World Vision responds with urgent humanitarian support amid increased violence in Eastern DR Congo
Children are being separated from their families and going without food for days after fleeing renewed violence in Democratic Republic of the Congo.
World Vision is responding after more than 61,000 people were displaced by fighting in the east of DR Congo, where armed groups are terrorising villagers.
DR Congo experiences regular bouts of violence but the latest surge is of particular concern as it has plunged the fragile nation into further food insecurity, with children paying the highest price.
World Vision has delivered food to thousands of people fleeing the latest violence, including children arriving unaccompanied at schools and churches, desperate for food, shelter and news about their families.
World Vision Australia CEO Daniel Wordsworth said the situation was heart-breaking, and putting thousands of vulnerable children at risk.
Daniel said the generosity of Australians who supported World Vision would help feed displaced children and families, some of whom hadn’t eaten for days.
“The food we are supplying will help keep the survivors of these attacks alive but the longer-term consequences for children are potentially devastating,” Daniel said.
Those fleeing the fighting between Democratic Republic of Congo Forces and M23 rebels were facing abysmal temporary living conditions in schools, church compounds, and open-air settlements. Water is limited and sanitation almost non-existent, increasing the threat of disease.
“Families and children driven from their settlements become much more vulnerable to forced marriage, rape, school drops outs and recruitment into armed groups,” Daniel said.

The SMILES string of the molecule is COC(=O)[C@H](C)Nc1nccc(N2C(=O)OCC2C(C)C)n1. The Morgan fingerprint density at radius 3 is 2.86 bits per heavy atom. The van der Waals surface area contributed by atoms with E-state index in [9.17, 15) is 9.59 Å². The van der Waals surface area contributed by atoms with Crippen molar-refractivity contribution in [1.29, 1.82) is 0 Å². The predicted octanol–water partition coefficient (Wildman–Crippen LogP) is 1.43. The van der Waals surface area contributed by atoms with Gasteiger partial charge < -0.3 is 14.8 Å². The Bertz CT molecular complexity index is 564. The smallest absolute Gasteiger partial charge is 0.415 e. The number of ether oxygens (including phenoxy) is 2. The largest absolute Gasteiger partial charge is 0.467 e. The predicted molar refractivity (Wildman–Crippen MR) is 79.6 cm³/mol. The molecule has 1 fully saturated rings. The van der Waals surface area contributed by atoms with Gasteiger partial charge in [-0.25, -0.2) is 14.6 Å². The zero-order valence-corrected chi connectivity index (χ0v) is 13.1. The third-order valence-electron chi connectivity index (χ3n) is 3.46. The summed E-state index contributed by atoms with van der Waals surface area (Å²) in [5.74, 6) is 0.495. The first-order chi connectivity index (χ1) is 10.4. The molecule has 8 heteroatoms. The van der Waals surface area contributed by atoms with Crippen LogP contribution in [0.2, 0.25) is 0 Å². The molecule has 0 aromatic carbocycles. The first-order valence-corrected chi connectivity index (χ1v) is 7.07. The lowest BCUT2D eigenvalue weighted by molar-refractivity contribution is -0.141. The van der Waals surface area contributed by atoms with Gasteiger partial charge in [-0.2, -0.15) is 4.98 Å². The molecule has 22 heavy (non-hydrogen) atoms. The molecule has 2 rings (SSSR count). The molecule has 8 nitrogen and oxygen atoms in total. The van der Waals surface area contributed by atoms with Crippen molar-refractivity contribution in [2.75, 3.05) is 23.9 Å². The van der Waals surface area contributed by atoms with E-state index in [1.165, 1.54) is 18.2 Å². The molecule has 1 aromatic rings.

“This could be something children will never recover from. Urgent humanitarian support for their immediate and longer-term needs is essential to avoid the worst-case outcomes for them.”
A distraught boy, 12, sheltering at Kanyarucyinya Primary School in the volatile Nyiragongo territory told World Vision: “I do not know where my father and mother are. I cannot find them. I think they are dead. No one can help me.”
A mother at the same school, Riziki Kamete, who received food aid from World Vision at the weekend, told staff at the time: “We’ve had no food to eat since Tuesday. We need help to address our sleeping and living conditions. People crowd into the small classrooms. But most of us sleep outside. This crowding, as well as poor sanitation, could lead to disease.”
In response to the latest crisis, World Vision in DR Congo has delivered emergency food rations to 18,700 people including flour, beans, cooking oil and salt to last 14 days.
The organisation is working to boost its response to the urgent humanitarian needs, including in the Nyiragongo and Rutshuru regions where the fighting is concentrated.
In DR Congo, 5.4 million people are facing starvation and regular meals are not a certainty for around 27 million.
Of the 43 countries listed in the 2022 Global Report on Food Crises, DR Congo had the largest number of highly food insecure people.
World Vision in DR Congo has been responding to the food and nutrition crisis across five key regions since September 2021.
Since then, Australians have helped 259,528 people with food, cash and vouchers in North Kivu households and schools.
For further information or to organise an interview, please contact: Cheryl Critchley on 0418 312 596 or firstname.lastname@example.org
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